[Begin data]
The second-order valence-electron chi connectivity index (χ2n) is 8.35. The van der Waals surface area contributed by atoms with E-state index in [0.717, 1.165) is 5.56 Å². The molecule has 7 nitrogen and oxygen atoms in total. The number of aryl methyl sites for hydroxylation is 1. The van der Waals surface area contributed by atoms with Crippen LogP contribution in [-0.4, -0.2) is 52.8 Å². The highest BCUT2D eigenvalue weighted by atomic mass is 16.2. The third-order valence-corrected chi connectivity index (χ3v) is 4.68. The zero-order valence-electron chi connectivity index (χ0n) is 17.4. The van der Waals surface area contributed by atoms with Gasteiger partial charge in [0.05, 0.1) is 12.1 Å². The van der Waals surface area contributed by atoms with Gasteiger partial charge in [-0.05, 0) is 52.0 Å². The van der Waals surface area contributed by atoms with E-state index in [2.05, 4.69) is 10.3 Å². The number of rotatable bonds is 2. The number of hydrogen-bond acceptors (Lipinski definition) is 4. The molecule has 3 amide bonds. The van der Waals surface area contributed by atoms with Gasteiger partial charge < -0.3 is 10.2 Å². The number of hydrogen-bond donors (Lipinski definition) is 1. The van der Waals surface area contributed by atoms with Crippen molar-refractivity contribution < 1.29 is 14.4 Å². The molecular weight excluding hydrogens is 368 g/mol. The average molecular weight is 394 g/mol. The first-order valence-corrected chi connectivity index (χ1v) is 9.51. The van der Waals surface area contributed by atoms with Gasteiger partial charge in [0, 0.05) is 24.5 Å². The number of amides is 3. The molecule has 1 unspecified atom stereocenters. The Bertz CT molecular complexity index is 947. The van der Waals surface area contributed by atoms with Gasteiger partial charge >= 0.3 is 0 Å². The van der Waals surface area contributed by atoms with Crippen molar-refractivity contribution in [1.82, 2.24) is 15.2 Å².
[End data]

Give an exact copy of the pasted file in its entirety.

The second-order valence-electron chi connectivity index (χ2n) is 8.35. The van der Waals surface area contributed by atoms with E-state index in [0.717, 1.165) is 5.56 Å². The molecule has 7 nitrogen and oxygen atoms in total. The number of aryl methyl sites for hydroxylation is 1. The van der Waals surface area contributed by atoms with Crippen LogP contribution in [-0.4, -0.2) is 52.8 Å². The highest BCUT2D eigenvalue weighted by atomic mass is 16.2. The third-order valence-corrected chi connectivity index (χ3v) is 4.68. The zero-order valence-electron chi connectivity index (χ0n) is 17.4. The van der Waals surface area contributed by atoms with Gasteiger partial charge in [0.05, 0.1) is 12.1 Å². The van der Waals surface area contributed by atoms with Gasteiger partial charge in [-0.05, 0) is 52.0 Å². The van der Waals surface area contributed by atoms with E-state index in [2.05, 4.69) is 10.3 Å². The number of rotatable bonds is 2. The number of hydrogen-bond acceptors (Lipinski definition) is 4. The molecule has 3 amide bonds. The van der Waals surface area contributed by atoms with Gasteiger partial charge < -0.3 is 10.2 Å². The number of hydrogen-bond donors (Lipinski definition) is 1. The van der Waals surface area contributed by atoms with Crippen molar-refractivity contribution < 1.29 is 14.4 Å². The molecular weight excluding hydrogens is 368 g/mol. The average molecular weight is 394 g/mol. The first-order valence-corrected chi connectivity index (χ1v) is 9.51. The van der Waals surface area contributed by atoms with Gasteiger partial charge in [0, 0.05) is 24.5 Å². The number of amides is 3. The molecule has 1 unspecified atom stereocenters. The Bertz CT molecular complexity index is 947. The van der Waals surface area contributed by atoms with Gasteiger partial charge >= 0.3 is 0 Å². The van der Waals surface area contributed by atoms with Crippen molar-refractivity contribution in [1.82, 2.24) is 15.2 Å².